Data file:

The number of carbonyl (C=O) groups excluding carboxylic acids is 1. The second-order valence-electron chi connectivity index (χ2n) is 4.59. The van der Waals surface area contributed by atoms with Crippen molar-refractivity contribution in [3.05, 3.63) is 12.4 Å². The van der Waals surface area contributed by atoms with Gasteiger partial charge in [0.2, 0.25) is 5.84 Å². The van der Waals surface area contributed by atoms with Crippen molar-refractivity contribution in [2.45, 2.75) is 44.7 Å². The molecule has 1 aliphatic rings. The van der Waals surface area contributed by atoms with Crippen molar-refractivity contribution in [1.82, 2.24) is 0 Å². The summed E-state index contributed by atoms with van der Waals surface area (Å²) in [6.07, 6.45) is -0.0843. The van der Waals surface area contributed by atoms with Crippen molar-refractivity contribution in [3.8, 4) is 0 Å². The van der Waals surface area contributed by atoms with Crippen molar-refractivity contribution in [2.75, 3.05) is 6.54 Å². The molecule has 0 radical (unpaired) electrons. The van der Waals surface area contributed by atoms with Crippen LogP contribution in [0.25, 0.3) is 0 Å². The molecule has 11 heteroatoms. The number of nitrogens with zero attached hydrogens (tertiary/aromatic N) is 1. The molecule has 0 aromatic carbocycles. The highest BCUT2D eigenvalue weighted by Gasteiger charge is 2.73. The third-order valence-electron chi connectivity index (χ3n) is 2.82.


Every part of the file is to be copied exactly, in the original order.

The number of carbonyl (C=O) groups excluding carboxylic acids is 1. The second-order valence-electron chi connectivity index (χ2n) is 4.59. The van der Waals surface area contributed by atoms with Crippen molar-refractivity contribution in [3.05, 3.63) is 12.4 Å². The van der Waals surface area contributed by atoms with Gasteiger partial charge in [0.2, 0.25) is 5.84 Å². The van der Waals surface area contributed by atoms with Crippen molar-refractivity contribution in [2.45, 2.75) is 44.7 Å². The molecule has 1 aliphatic rings. The van der Waals surface area contributed by atoms with Crippen molar-refractivity contribution in [1.82, 2.24) is 0 Å². The summed E-state index contributed by atoms with van der Waals surface area (Å²) in [6.07, 6.45) is -0.0843. The van der Waals surface area contributed by atoms with Crippen molar-refractivity contribution in [3.8, 4) is 0 Å². The van der Waals surface area contributed by atoms with Crippen molar-refractivity contribution in [2.75, 3.05) is 6.54 Å². The molecule has 0 radical (unpaired) electrons. The van der Waals surface area contributed by atoms with Crippen LogP contribution in [0.25, 0.3) is 0 Å². The molecule has 11 heteroatoms. The number of nitrogens with zero attached hydrogens (tertiary/aromatic N) is 1. The molecule has 0 aromatic carbocycles. The highest BCUT2D eigenvalue weighted by Gasteiger charge is 2.73. The third-order valence-electron chi connectivity index (χ3n) is 2.82.